Rainfall Enhancement in the Hajar Mountains, Oman

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Wednesday, 7 January 2015
Raymond Chambers, University of Wollongong, Wollongong, NSW, Australia; and S. Beare, S. Peak, and M. Al-Kalbani

Oman is one of most water-stressed countries in the world, with the northern part of the country expected to face decreases in average annual rainfall in the coming decades of up to 40%. Given this scenario, a technology that can increase rainfall or mitigate projected future reduction in rainfall is of considerable interest. A rainfall enhancement trial using a ground-based ionisation technology was conducted in the Hajar Mountains in western Oman over a period of 170 days (15 May to 31 October) in 2013. This period was chosen to capture the high incidence of convective storms with consistently suitable microphysical conditions for rainfall enhancement in this area. In particular, two ionising arrays were used to target rainfall enhancement in the Batinah/Dakhliyah Region of Oman. Data for the trial were obtained from 120 rain gauges and two automatic weather stations installed in the trial area, as well as data from 11 weather stations operated by the Oman Directorate General of Meteorology and Air Navigation (DGMAN) and daily upper air sounding at Seeb international airport.

The trial employed a randomised crossover design with the two emitters operated in a pre-determined randomised alternating schedule. Statistical analysis of the trial data was carried out using spatio-temporal models that used meteorological and spatio-temporal covariates to capture natural rainfall variation, enabling prediction of the level of rainfall that would have occurred if the ionisation emitters had not been operated.

The methodology used in the 2013 Oman trial was originally developed for rainfall enhancement trials in Australia. This used dynamically defined target and control areas corresponding to two overlapping 60 arcs emanating from each of the emitter sites and oriented downwind in the direction of an average steering wind (Beare et al. 2010; 2011; Chambers et al. 2012). For the 2013 Oman trial, a simple alternative model was also developed prior to analysis of the trial data. This defined target and control areas in terms of 'corridors' placed symmetrically about each emitter site and oriented downwind along the axis defined by the steering wind direction. The final statistical analysis of the trial was therefore conducted using both a dynamic 60 downwind arc model and a 30km wide dynamic downwind corridor model.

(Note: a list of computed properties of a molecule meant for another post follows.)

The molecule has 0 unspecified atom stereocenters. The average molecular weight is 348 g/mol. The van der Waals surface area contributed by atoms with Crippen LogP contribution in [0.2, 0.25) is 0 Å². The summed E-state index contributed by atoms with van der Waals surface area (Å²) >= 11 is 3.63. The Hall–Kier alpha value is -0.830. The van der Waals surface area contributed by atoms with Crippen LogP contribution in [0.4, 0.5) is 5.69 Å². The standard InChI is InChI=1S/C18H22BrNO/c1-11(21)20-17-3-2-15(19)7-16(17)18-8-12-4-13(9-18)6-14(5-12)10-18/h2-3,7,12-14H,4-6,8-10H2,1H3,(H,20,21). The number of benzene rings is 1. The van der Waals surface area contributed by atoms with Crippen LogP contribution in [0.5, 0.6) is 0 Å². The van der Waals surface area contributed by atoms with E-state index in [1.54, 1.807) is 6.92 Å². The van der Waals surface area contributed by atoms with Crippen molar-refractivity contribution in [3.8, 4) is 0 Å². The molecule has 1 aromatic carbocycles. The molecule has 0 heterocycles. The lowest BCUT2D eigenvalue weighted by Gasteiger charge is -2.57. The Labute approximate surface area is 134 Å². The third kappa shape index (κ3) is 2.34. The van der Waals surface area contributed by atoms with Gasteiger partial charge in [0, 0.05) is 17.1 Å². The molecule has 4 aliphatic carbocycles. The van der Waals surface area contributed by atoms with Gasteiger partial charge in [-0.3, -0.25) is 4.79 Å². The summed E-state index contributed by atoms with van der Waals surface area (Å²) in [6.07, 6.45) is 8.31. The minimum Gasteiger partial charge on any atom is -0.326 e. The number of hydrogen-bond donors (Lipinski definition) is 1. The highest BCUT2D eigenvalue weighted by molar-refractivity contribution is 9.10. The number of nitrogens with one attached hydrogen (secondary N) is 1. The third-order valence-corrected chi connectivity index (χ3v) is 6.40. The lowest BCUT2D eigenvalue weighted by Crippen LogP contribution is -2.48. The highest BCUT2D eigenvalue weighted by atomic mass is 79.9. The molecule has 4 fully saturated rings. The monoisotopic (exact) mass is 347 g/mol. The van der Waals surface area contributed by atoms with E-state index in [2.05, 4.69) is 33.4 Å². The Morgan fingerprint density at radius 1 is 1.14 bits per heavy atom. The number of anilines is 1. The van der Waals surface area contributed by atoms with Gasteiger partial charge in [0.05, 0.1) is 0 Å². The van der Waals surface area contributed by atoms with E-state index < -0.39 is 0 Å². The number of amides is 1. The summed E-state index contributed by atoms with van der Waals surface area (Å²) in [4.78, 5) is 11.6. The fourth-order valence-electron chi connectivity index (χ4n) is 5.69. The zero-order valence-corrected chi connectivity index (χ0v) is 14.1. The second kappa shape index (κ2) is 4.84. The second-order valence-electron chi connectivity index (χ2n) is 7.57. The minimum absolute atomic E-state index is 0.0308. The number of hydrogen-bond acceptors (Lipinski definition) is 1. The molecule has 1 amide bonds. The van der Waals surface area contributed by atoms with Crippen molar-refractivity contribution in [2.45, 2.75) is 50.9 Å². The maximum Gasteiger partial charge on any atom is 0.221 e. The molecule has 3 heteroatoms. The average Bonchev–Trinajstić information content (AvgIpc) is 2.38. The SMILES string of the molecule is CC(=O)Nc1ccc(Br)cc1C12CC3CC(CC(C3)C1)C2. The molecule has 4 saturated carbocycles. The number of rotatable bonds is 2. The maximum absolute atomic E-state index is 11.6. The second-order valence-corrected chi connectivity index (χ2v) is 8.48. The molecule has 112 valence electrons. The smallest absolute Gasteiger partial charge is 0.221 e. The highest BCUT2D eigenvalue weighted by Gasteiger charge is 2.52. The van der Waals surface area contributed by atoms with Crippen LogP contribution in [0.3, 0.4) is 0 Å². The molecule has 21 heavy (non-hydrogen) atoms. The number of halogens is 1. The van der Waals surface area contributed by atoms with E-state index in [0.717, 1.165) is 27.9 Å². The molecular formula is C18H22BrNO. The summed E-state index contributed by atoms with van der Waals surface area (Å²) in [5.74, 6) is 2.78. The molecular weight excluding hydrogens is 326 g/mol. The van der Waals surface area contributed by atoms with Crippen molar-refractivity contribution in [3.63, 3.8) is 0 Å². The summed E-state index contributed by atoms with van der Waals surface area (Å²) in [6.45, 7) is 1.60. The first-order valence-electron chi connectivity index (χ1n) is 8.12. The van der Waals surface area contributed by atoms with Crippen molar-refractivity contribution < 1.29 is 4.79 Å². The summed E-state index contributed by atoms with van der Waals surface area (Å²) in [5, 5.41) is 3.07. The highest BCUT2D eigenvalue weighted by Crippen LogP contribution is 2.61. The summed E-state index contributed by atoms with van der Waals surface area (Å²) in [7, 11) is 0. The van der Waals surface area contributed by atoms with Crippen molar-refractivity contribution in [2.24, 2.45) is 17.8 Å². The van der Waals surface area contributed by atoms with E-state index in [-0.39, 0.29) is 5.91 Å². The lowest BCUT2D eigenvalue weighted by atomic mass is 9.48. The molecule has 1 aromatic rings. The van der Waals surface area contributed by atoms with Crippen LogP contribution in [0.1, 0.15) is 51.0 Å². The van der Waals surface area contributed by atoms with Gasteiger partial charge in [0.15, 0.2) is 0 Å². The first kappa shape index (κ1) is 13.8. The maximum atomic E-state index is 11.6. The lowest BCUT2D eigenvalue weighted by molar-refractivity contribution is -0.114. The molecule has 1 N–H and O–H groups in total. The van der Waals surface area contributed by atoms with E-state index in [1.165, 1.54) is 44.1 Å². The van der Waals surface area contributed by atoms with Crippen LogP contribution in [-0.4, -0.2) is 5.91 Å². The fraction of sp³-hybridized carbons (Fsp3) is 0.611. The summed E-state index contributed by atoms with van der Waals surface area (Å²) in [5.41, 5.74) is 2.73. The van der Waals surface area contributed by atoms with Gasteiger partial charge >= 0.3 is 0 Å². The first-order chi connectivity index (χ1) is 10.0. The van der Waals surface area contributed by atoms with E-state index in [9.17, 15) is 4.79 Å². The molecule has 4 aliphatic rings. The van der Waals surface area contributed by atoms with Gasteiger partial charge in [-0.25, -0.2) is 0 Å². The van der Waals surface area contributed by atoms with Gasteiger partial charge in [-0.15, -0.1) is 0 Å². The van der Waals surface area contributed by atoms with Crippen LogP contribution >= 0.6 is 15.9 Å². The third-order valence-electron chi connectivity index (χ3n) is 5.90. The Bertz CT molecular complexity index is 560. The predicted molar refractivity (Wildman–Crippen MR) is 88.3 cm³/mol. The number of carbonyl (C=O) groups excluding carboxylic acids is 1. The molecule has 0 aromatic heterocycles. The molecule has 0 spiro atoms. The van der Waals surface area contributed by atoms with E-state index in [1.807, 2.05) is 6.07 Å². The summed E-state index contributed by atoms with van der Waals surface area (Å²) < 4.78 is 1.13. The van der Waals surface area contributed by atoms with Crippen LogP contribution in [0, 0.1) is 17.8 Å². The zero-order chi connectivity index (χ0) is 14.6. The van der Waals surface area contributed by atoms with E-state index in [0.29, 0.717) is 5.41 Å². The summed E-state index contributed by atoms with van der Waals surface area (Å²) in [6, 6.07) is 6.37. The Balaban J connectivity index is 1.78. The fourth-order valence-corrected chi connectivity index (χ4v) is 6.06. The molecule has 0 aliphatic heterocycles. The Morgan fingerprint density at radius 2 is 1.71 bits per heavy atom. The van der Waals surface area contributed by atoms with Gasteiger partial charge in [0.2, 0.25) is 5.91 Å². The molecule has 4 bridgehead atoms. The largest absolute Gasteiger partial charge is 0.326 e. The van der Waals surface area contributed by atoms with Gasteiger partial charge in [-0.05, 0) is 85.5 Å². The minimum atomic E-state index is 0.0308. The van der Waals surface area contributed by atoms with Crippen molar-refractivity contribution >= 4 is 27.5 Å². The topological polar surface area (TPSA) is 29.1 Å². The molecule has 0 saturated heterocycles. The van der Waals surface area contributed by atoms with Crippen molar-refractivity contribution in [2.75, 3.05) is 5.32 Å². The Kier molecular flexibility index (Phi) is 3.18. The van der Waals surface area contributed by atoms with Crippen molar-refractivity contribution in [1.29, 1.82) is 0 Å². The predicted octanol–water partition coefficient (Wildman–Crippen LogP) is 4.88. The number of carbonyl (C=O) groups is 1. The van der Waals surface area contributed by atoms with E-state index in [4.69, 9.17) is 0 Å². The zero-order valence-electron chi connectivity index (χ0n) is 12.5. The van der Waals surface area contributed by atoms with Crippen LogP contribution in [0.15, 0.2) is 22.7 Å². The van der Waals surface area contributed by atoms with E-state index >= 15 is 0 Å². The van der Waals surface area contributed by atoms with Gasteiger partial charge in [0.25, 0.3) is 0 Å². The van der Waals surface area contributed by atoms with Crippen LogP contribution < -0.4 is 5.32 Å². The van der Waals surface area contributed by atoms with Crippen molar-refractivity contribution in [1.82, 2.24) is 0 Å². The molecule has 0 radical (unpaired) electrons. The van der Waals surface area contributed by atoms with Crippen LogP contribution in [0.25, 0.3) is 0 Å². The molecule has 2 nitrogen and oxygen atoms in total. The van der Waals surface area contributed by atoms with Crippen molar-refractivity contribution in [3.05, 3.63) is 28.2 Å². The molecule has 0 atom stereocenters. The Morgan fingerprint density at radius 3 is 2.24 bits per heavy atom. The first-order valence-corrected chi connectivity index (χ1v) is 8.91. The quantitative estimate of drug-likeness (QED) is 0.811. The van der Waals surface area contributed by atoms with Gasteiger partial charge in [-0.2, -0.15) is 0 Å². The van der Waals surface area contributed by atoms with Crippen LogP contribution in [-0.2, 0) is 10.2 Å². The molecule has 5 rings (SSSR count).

Overall, a positive and significant rainfall enhancement effect attributable to the operation of the emitters was observed over the course of the trial under both models. The total attribution (enhancement effect) in the trial area defined by the 60 arc model, as a percentage of estimated natural rainfall, was estimated to be 11.7 per cent with a semiparametric bootstrap standard error of 9.1 per cent and a corresponding bootstrap confidence of at least 90 per cent for a positive attribution over the course of the trial. The corresponding estimate of total attribution defined by the 30 km corridor model, as a percentage of estimated natural rainfall, was 18 per cent with a semiparametric bootstrap standard error of 8.4 per cent and a bootstrap confidence level of at least 99 per cent for a positive attribution.


Chambers, R., S. Beare, S. D. Peak. (2012) Using dynamically defined controls to evaluate the impact of an ionization technology. J. Wea. Mod. Vol. 44, pp. 16-29.

Beare, S., R. Chambers, S. D. Peak. (2011) Accounting for spatiotemporal variations of rainfall measurements when evaluating ground-based methods of weather modification. J. Wea. Mod. Vol. 43, pp. 44-63.

Beare, S., R. Chambers, S. Peak, (2010) Statistical Modeling of Rainfall Enhancement. Journal of Wea. Modif. 42.